In an effort to thwart the spread of a virus that has killed more than a million people, world leaders should not revoke religious freedom, Latter-day Saint David A. Bednar told a global gathering of scholars and ministers of various religious traditions on Wednesday. .
“The ongoing pandemic demonstrates that some government officials do not understand how and why religion is essential to the lives of billions of people,”
To that end, he “completely misunderstands how vital religion is to people’s lives,” Bednar said, echoing topics he addressed in June at a conference sponsored by the LDS Church, owned by Brigham Young University.
Clearly, governments must play a “crucial role in protecting people from the coronavirus,” the apostle said, given that “no one has the right to spread a dangerous virus.”
The question is how they do it, he said, and whether they recognize “the central place of faith in human dignity.”
Interrupting people from their religious communities, he warned the leaders gathered on Wednesday, “threatening the spiritual, mental, emotional and physical health of the people. Experts document the rise in depression, physical and emotional violence, suicide and other tragedies during social locking and isolation. “
Bednar called for “respect, accommodation and cooperation – for creative solutions that mitigate the threat of COVID-19 while not cutting people off from a significant part of their lives.”
Instead of seeing governments as opposing efforts to resolve the crisis, he said “it can be a powerful font of legitimacy and practical help during a crisis.”
The Utah-based faith called on its members around the world to be “good citizens” during the pandemic and to heed public health advice and government guidelines. The leaders of the Latter-day Saints have suspended worship and temple operations around the world for a long time, and are now slowly resuming their meetings and opening their chapels and temples.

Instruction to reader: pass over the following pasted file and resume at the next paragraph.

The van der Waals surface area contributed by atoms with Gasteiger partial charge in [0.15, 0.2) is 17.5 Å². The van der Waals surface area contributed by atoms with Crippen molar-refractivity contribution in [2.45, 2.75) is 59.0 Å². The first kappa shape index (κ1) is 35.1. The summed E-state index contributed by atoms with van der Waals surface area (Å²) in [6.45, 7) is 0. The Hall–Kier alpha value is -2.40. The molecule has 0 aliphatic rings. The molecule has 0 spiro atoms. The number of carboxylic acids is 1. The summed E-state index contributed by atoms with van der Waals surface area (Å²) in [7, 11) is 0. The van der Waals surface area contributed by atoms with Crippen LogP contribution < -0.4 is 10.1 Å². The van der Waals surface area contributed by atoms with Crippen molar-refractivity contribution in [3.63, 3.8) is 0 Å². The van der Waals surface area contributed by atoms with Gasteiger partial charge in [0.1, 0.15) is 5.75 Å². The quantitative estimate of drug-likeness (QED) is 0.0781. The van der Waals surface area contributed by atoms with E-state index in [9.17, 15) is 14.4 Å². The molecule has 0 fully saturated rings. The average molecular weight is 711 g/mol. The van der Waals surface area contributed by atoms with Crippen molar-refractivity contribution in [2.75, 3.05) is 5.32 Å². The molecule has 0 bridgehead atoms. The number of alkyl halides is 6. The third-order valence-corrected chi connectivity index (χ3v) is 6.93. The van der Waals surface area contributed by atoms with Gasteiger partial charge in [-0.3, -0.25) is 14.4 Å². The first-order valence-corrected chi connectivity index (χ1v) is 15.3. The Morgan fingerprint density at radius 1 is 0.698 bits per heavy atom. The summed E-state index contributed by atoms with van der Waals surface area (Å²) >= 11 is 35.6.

“As with secular activities, religious activities must be carefully limited when they are really needed to keep people safe,” Bednar said. “But that’s not the end of the matter. How secular officials understand religion and religious people have a profound effect on how they treat religious institutions and believers in times of crisis. The deeper and more respectful the understanding, the more legitimate and effective public policy responses can be. “
The 68-year-old church leader blamed at least part of the “crisis of legitimacy in response to COVID-19” for the inability of politicians to recognize the central role that faith plays in the lives of believers.
Bednar also pointed out that religious institutions could be a powerful and influential ally in the fight against the pandemic.
“Disinformation is a major obstacle to the health crisis,” he said. “The community of faith can uncover rumors, allay fears and facilitate accurate information.”
Sharon Yubank, the first adviser to the general presidency of the Women’s Relief Society and president of the Holy Charities in recent days, addressed the forum in the last two years, according to a news release, and is scheduled to do so again on Saturday.